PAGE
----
stantin said. Mr Constantin says a group of Lebanese nuns collected their own funds to help the Dominican sisters with underwear, soap and shampoo for personal use. The sisters expanded their medical work, adding mobile clinics to reach the displaced living in remote villages. And with local schools teaching in Kurdish, they began opening schools and preschools in Arabic and Aramaic for the displaced. Sr Khudher said central to their work was listening, both to others as well as to the Spirit. “Because we were a community and we could talk to each other, we dealt with the trauma better. But for ordinary people it was harder,” she said. “So we divided ourselves, two sisters going to each camp. We would sometimes just sit and listen to the people. They would talk about what they were facing every day. Most of their problems were with housing, or school problems with their children, and we would just listen to them.” The sisters found strength in spiritual discipline. “We never stopped our regular practice of
he Dominican sisters were not the only religious order around, but Mr Constantin said they were unique. “We talked with other congregations, but some said they didn’t know how to deal with refugees. Or they spoke different languages. Some said this wasn’t their mandate. But the Dominican sisters never talked about mandates. They said: there’s a need and we’ll work day and night to meet it,” he said. The sisters were also selfless, not mentioning their own miserable living conditions. Several elderly nuns died in the first few difficult months in Irbil. “When we had asked the sisters about what was needed, they never mentioned themselves. They only talked about the needs of the people,” Mr Con-
dominican Sister Elene greets 2-year old yusef Firas in Ankawa. (Inset) Sr luma Khudher, a member of the dominicans of St Catherine of Siena who have established schools and other ministries among the displaced in Iraq. prayer. From the first day we arrived here, we had Mass and morning prayer, the rosary at noon, and then evening prayer,” she said. When the time comes to return to Qaraqosh and Mosul, that spiritual grounding will be essential as the sisters and other displaced deal with their feelings towards their Muslim neighbours, some of whom cooperated with the ISIS takeover. “We healed them. We educated them. So how could they do this now? There was a lot of anger. And we’re still sometimes angry about what happened. We are not saints. We are humans,” Sr Khudher said. “When we go back and they come to our hospital, I don’t think we will say we won’t heal them. We will just do what Jesus says, forgive your enemies, love your enemies. It’s hard at this point to think about it, but I think people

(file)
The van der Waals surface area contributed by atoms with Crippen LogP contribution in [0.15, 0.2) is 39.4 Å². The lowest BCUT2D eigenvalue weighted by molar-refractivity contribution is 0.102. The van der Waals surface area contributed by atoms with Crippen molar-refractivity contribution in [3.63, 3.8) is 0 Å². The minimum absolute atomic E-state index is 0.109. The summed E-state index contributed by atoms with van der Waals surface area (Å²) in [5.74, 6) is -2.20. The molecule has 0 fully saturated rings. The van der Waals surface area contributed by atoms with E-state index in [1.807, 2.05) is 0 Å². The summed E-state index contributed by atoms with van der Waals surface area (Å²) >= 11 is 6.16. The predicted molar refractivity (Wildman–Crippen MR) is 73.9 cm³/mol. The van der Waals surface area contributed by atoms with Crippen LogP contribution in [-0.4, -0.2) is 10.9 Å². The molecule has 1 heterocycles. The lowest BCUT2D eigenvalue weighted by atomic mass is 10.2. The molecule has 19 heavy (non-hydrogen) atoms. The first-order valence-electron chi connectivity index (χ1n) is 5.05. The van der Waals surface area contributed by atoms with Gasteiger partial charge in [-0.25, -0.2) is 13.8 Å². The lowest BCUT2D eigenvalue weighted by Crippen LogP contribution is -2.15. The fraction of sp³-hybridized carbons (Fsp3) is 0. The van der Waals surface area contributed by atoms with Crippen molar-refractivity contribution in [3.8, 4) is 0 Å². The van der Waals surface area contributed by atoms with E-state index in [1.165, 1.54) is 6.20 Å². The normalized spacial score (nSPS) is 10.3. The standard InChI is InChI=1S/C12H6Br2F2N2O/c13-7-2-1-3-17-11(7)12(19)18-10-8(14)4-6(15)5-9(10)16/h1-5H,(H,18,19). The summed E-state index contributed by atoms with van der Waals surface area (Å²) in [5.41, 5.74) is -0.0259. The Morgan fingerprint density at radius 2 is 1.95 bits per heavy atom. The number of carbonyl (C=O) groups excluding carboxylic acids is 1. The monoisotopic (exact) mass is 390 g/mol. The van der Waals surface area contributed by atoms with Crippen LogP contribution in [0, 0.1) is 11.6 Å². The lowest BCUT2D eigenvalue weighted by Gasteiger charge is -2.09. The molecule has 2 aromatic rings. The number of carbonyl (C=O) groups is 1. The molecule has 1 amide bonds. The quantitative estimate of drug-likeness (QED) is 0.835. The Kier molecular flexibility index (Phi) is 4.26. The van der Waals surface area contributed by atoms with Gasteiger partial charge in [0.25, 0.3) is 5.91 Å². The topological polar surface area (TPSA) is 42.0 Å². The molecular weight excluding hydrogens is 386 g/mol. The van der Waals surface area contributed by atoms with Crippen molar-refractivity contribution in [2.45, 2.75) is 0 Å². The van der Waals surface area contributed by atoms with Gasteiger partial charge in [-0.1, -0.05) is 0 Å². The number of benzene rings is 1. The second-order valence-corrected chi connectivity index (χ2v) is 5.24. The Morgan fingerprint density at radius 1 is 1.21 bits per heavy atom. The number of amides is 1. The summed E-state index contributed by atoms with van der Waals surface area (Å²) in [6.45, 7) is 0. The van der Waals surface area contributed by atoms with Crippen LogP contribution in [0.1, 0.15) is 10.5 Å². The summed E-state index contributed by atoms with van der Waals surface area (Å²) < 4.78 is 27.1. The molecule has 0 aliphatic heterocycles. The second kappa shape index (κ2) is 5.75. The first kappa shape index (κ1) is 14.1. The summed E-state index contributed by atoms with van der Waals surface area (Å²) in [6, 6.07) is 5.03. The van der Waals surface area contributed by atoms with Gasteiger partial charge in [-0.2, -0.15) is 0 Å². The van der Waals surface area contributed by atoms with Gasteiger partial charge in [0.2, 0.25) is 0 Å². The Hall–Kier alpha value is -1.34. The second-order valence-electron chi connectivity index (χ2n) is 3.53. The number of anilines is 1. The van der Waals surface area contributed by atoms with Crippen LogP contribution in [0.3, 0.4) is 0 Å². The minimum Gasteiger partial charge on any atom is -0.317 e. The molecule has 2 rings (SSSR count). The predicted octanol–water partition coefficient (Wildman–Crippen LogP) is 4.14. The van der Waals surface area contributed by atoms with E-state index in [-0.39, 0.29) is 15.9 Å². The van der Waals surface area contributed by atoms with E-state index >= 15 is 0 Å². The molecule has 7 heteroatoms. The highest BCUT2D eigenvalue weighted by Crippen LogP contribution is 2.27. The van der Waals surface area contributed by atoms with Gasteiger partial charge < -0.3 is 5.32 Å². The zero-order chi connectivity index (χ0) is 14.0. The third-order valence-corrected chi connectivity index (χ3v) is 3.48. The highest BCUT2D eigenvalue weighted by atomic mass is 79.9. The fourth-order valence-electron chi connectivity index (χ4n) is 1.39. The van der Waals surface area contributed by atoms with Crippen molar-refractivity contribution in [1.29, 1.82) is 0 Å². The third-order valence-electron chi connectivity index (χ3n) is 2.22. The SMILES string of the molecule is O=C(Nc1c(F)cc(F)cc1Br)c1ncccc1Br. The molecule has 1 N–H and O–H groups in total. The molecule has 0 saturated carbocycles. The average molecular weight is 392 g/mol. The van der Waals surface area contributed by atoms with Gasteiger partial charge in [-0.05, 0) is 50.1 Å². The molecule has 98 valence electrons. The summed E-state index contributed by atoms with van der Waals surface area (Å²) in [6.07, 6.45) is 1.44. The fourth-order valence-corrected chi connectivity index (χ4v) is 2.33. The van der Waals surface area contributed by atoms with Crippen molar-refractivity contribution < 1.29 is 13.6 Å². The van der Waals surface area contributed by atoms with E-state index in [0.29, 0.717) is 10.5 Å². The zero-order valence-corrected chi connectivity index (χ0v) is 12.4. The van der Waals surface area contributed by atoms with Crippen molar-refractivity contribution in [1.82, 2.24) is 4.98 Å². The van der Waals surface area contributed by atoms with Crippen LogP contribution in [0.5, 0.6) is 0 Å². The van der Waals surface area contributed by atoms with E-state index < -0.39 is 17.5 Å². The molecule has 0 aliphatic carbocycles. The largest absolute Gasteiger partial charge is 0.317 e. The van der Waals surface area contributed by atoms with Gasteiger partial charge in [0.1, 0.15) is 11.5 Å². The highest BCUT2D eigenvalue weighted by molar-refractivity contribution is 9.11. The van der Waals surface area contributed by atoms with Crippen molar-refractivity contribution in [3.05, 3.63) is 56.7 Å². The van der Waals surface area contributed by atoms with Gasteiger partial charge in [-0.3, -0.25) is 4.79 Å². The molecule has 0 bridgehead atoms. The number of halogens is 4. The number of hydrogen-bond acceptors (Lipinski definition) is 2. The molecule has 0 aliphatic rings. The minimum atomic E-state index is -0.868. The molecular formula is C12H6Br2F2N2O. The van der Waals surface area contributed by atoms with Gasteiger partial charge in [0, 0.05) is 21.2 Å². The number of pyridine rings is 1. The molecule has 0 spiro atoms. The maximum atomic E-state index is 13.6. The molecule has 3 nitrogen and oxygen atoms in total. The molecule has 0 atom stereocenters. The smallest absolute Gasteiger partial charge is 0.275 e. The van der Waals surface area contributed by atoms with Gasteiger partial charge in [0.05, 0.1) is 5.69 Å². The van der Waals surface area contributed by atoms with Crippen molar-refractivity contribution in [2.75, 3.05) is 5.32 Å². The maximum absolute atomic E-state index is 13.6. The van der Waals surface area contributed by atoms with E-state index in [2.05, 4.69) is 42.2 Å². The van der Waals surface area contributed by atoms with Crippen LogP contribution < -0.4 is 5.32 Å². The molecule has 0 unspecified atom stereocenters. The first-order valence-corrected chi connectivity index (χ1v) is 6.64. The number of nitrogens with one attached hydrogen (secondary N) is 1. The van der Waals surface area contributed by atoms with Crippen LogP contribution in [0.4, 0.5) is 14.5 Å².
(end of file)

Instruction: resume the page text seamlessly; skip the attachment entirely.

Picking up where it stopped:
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will do it. We can’t just pray and then not do what Jesus tells us to do.” Sr Khudher is not as forgiving towards the government of the US, where she has studied and has relatives. “The invasion was a big, big mistake. A big mistake. The Iraqi government was going to fall sooner or later. The invasion brought Iraq a lot of violence, a lot of poverty, a lot of difficulties. The people of Iraq did not deserve that. The problem was with the government, and it should have been dealt with in a different way,” she said. “People are the victims of all this now. That war was wrong, wrong, wrong. We are paying the price now for the invasion in 2003. We would not have experienced all of this if the US had not invaded Iraq,” she said.—CNS
of Cape Town
the Southern Cross, May 18 to May 24, 2016
The miracle that saved Christians Christianity is active and beautiful in Cairo. In the tenth and final part of his series on the recent Pilgrimage of the Peacemakers, GüNtHEr SIMMErMACHEr visits Cairo’s Coptic Church.
NCE upon a time Cairo had a tolerant caliph who took a keen interest in other religions, of course without compromising his Muslim faith. Caliph al-Muizz Lideenillah, who reigned from 953-972 enjoyed reading about religion and debating it. One day, the story goes, he presided over a debate with the Coptic Pope Abraam and the caliph’s Jewish vizier (or minister), Yaqub ibn Killis. Pope Abraam was trouncing Yaqub in debate, so the vizier played his trump card by quoting Matthew 17:20 (“…if your faith is the size of a mustard seed you will say to this mountain, ‘Move from here to there’, and it will move; nothing will be impossible for you”), and demanded that Abraam prove his religion by turning Jesus’ figure of speech into literal action. Caliph al-Muizz upped the ante: should Abraam fail to actually move a mountain through prayer, all Copts in Cairo would be expelled, enslaved or executed. Faced with the impossible, Abraam asked for three days in which to pray for a miracle. He called on the Christians of Egypt to fervently pray and fast, and got together the priests, monks and elders of the Church and retreated with them into the Hanging Church, or El Muallaqa, which is dedicated to the Blessed Virgin Mary.
he Hanging Church was built on top of the gatehouse of a Roman fortress and was so nicknamed because its nave is suspended over a hollow passage. One enters it by climbing 29 steps from the courtyard which is decorated with modern mosaics of biblical scenes, including one depicting the Flight into Egypt. Its façade, with the two clock towers, is quite new, from the 19th century. But as one enters through the main door, one comes to a second courtyard, now covered, from the 11th century. The church itself was built in the seventh century, probably replacing one from the third or fourth century. Pope Abraam remodelled the church in the 970s, and alterations have kept going ever since. The surroundings of the church were completed in 2011. It is a beautiful church, dominated by the striking 12th-century iconostasis (the wall in Orthodox churches that separates the nave from the sanctuary), made of ivory and inlaid with ebony, and by the intricate 11th-century marble pul-